'Ruru' is a TCP latency monitoring application that helps understanding wide area TCP traffic in real time. It utilises Intel DPDK for high speed packet processing (up to 40Gbit/s) and a Node.JS web frontend to present results.
Ruru at RIPE 75: https://ripe75.ripe.net/archives/video/92/
Ruru was featured in a PacketPushers podcast: http://packetpushers.net/podcast/podcasts/pq-142-tcp-latency-monitoring-ruru/
Ruru has been published in SIGCOMM 2017. Our paper is:
 Cziva, R., Lorier, C. and Pezaros, D. P. (2017) Ruru: High-speed, Flow-level Latency Measurement and Visualization of Live Internet Traffic. In: SIGCOMM 2017, Los Angeles, CA, USA, 21-25 Aug 2017
The system componses of three parts:
Communication between components uses sockets (zmq and websockets). The high-level architecture is shown below.
Installation consists of the following steps:
Ruru is an owl from New Zealand. The bird has been selected to symbolise our software's 'intelligence' and 'clarity in the darkness'. In Māori tradition the ruru was seen as a watchful guardian. You can learn more here.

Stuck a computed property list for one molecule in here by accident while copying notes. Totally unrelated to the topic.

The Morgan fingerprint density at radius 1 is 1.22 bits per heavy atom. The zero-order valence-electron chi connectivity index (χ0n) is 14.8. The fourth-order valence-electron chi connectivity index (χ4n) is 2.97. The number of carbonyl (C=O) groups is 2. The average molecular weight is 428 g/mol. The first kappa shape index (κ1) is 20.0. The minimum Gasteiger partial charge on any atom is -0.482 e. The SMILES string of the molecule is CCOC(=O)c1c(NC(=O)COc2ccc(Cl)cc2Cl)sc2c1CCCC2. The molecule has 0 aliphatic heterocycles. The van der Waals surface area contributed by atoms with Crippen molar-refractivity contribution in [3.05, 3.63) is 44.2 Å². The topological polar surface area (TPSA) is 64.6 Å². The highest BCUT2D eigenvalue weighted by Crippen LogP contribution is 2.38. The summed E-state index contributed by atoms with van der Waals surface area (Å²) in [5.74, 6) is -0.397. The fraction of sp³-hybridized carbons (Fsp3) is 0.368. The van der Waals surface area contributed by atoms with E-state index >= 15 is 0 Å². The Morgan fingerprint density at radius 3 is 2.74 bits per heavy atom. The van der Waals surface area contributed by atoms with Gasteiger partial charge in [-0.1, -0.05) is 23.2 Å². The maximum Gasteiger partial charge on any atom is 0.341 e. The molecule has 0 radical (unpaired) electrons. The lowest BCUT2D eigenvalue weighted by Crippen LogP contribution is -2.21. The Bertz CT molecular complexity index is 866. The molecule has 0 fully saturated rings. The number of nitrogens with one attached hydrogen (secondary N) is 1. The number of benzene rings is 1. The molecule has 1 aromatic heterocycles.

Ruru is free to deploy and use. The software is provided using a BSD licence that you can find in the LICENSE file.
It measures TCP handshakes for each individual flow: the time it takes to set up a TCP connection. It looks at TCP flags (SYN, SYN-ACK, first ACK) of the TCP packets (and nothing else).
Ruru uses the IP2Location.com databases for IP->ASN, IP->geolocation and IP->proxy information mapping (these are 3 different databases from IP2Location).
The core of Ruru (that measures the latency for each flow) is based on DPDK, therefore it can cope with up to 40Gbit/s traffic. Geo-localising each source and destination IP address takes a lot of CPU cycles, therefore it mostly depends on how powerful your host machine is. We have deployed Ruru tapping a 10Gbit/s link.
All DPDK supported NICs can be used for Ruru. All supported NICs can be found here: http://dpdk.org/doc/nics. We used Intel X520 NICs at REANNZ.
In case of any other questions, please contact Richard Cziva ([email protected])